18 November 2021
5 easy ways employers can improve corporate sustainability
In the wake of COP26 employers are increasingly aware of the need to improve their organisation’s sustainability practices. Today, research shows that 90% of Europe’s 500 largest publicly listed businesses have a sustainability strategy. Hundreds of internationals have also taken the climate pledge to become net-zero by 2040.
But while many businesses are well on their way to carbon neutrality, many organisations are just taking their first baby steps to becoming more sustainable. Aside from offsetting carbon production by paying for it, what are some easy wins businesses can make to become more environmentally friendly?
Look at their suppliers and associates
Perhaps the most profound way that any organisation can improve their green credentials, is to take a more macro view of their situation rather than looking purely within the company itself.
From selecting a green energy supplier to making the move to recycled packaging, by scrutinizing the practices of the brands an organisation works with, purchases from, or supplies to, businesses can make dramatic reductions in their carbon output.
Embrace hybrid and flexible working
While wholly remote working became the norm for many in the midst of the pandemic, as things gradually return to ‘normal’, many employers are trying to incentivise workers back into the office. In fact, two-thirds of businesses are purportedly considering pay cuts for home workers.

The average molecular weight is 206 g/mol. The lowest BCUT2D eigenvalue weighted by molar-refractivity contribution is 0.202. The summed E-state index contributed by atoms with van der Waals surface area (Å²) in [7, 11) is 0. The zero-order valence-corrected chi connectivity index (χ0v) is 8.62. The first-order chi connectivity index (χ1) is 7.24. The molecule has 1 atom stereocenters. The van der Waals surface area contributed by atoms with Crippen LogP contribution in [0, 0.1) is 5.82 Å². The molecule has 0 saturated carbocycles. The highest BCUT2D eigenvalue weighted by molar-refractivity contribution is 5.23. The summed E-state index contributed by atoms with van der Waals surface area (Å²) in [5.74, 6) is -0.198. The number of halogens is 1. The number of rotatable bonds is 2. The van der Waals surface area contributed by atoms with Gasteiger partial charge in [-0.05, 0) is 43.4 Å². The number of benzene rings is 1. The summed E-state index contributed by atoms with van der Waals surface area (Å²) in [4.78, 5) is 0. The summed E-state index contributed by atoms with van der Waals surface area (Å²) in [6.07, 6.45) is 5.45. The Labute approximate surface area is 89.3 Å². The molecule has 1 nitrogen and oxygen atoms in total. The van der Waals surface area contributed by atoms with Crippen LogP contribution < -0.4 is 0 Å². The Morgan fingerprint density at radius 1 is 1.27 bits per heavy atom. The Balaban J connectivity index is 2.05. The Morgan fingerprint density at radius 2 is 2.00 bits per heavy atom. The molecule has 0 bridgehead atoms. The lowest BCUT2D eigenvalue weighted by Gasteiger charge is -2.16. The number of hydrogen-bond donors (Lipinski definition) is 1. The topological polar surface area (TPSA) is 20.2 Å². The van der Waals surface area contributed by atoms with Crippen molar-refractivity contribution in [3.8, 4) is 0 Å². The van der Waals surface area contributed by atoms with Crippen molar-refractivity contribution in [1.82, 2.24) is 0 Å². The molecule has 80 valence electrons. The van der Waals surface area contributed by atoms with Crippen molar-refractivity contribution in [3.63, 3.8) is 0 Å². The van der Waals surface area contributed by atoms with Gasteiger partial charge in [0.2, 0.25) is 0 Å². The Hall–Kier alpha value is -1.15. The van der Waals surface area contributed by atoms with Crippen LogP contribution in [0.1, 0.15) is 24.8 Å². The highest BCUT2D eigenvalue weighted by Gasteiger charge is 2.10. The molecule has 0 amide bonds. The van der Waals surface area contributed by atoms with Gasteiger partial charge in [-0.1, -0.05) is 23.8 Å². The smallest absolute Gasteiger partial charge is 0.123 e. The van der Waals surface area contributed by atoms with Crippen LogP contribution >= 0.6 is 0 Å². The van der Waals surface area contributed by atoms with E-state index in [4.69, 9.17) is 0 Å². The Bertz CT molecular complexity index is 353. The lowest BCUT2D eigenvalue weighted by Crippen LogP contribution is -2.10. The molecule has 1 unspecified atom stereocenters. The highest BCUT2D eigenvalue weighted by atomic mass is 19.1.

However, reducing the amount of time travelling to work and the frequency which they do so will invariably reduce a business’s overall carbon footprint, along with numerous other benefits.
Give items a second life
Many consumers wouldn’t think twice about popping into a charity shop or having a browse on eBay to find a bargain. But the idea of businesses buying second hand has always seemed a bit taboo, perhaps because it could give the impression that a company may be struggling.
However, huge amounts of energy and waste go into the creation of products businesses use every day. Over three million tonnes of perfectly good office furniture alone finds its way into landfills every year. Therefore, a simple and cost-saving exercise for businesses to improve their sustainability is to give items such as office furniture a second life.
Encouraging employees to travel to work in a more environmentally conscious way, when they do need to visit the office, will further reduce a business’s carbon footprint. From staff shuttle buses to free breakfasts for people who walk to work in the morning, there are a number of incentives various employers are taking, but by far and away the most popular has been the government backed cycle to work scheme. Not least because, typically, organisations can save 13.8% of the total value of salary sacrifice in National Insurance contributions.
Think about the long term
Ultimately the most important thing a business can do to improve its sustainability is to formulate a long-term strategy to reduce their net emissions over a long period of time. Exactly what will go into this plan will be determined by the precise business, but frequently it involves investment in things like more energy efficient equipment, electric vehicles, and premises too. Remember that while the procurement of new items has its own intrinsic carbon cost, this can be offset if in the long term it will reduce emissions and consumption.
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